Raghubir Yadav as Budhia and Malaika Shenoy as the TV reporter Nandita Malik back the film with great performances respectively. Not that others did any less of a job.

Peepli leaves you with a somewhat unfulfilling feel, and delivers a damning verdict of today’s India and the severe lack of intelligence that gets hold of the people when they chase for personal glories.

The film is best described through the final scenes when hoards of journalists abandon a Chief Minister’s press conference and run to a nearby barn, that too in a pitch dark situation- one man asks another man ‘where are you running?’ and they couldn’t answer.

Everyone were running around the barn without a proper direction, chaotic and without purpose, with the only aim being to get a story and boost their professional credentials. That’s what the film is all about. It is a social commentary about individuals who run around aimlessly in pursuit of what they think secures their survival in an unforgiving world.

The best part of the film is the tiny character of Hori Mahato, who amidst all the fanfare of Natha’s death, is seen digging his land fervently day till night so that he can sell the sand in order to save his land from being auctioned. The character doesn’t speak, and when it is found dead in the own pit he has been digging all the while, it paints a picture of how the important ones get ignored.

Take the scene of the chief minister announcing that he would provide Natha with a Rs.1 lakh compensation so that Natha would not commit suicide (after great political contemplation), only to retract after he gets bashed for anarchy. How often have we come across politicians who make ‘smart’ and ‘savory’ statements that obviously had very low intelligence in them?

There is also a scene where a reporter manipulates a couple of women and asks them to dance fervently as if they have been possessed by the lord, and reports about the Goddess delivering prediction through them that Natha will die. Worse still, that bit of news is flashed as breaking news. You find that dumb, but that is what happens. Even news gets dragged out like prolonged serial drama in Indian news.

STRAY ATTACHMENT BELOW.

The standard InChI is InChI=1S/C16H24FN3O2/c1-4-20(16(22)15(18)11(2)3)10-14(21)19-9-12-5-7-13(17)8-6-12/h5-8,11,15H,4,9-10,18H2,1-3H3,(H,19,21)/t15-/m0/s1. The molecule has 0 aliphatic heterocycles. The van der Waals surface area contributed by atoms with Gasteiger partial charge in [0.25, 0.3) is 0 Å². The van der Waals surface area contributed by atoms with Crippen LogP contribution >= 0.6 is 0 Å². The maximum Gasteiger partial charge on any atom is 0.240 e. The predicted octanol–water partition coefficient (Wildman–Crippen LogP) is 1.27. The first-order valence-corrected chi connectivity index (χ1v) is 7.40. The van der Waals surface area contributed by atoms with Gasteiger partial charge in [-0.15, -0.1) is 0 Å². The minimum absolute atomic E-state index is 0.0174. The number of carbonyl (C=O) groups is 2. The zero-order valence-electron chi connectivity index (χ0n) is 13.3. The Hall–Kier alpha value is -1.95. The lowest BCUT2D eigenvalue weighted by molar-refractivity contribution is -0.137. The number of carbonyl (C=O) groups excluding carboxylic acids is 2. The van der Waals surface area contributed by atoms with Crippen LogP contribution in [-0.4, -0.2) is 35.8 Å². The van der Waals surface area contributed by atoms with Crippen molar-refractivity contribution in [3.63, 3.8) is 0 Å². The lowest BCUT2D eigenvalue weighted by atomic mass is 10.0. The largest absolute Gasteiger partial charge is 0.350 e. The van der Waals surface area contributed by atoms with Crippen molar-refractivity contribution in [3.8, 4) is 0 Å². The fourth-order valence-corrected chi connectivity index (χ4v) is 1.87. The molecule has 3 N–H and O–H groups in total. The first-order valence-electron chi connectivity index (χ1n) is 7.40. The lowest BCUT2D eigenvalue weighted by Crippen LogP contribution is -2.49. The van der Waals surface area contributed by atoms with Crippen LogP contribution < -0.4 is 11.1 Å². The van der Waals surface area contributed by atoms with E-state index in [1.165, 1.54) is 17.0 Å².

Why, the police event escorts Natha whenever he attempts to answer nature’s call, fearing that he may commit suicide at any such time.

Anusha Rizvi handles the film like a veteran and proves herself to be a master storyteller when it comes to sattires, and its all the more amazing that in the ages of Farah Khan, we see the rise of a female film-maker who doesn’t get carried away with commercial elements, but rather proves to be a quality story-teller. It’s all the more amazing that Anusha did it in Bollywood- which is an industry where good, well-bred satire seems to be a bygone genre.

Peepli is an important social film, and has more impact on the issue than a documentary could have. But if you are looking for messages, then you are looking at the wrong place. You will end of with your mouth open in wonder and uncertainty if you had hoped the film would end in a way that Taare Zameen Par or 3 Idiots ended, no matter how much of quality films those two were.

Peepli doesn’t even generate empathy or sympathy with the lead character. You don’t cry for Natha, and the scene is cut short and doesn’t allow you to cry for Hori and Rakesh either. The film is not about crying or feeling pity for characters. It is a mere observation of a system’s failure to deliver, and also an observation of the individuals in relation to the system’s failure.

Peepli is categorized as a satire, and whilst you may laugh at certain scenes, it will never make you roll on your floor and laugh. There is a difference by slapstick acts of comedians getting them kicked for their stupidity, and the mass stupidity of many people that we witness in our everyday lives.

Just read the news and watch the TV. Or read our country’s Harian Metro. What makes news? It’s the kind of stupidity and feet-of-clay attitude that affects us all, that stirs laughter, but beneath that, stirs a pint of anger and dissatisfaction.

What have we become? – We ask that question with a sigh so many times.

Peepli Live is Anusha Rizvi’s way of showing us what we have become.

Anusha Rizvi is only 32 and she was a former journalist. And she had done through a film something many news channels have failed to do with their ‘news’ pieces. She told the truth, she told things as they are- Kudos to her.

Rating: 8/10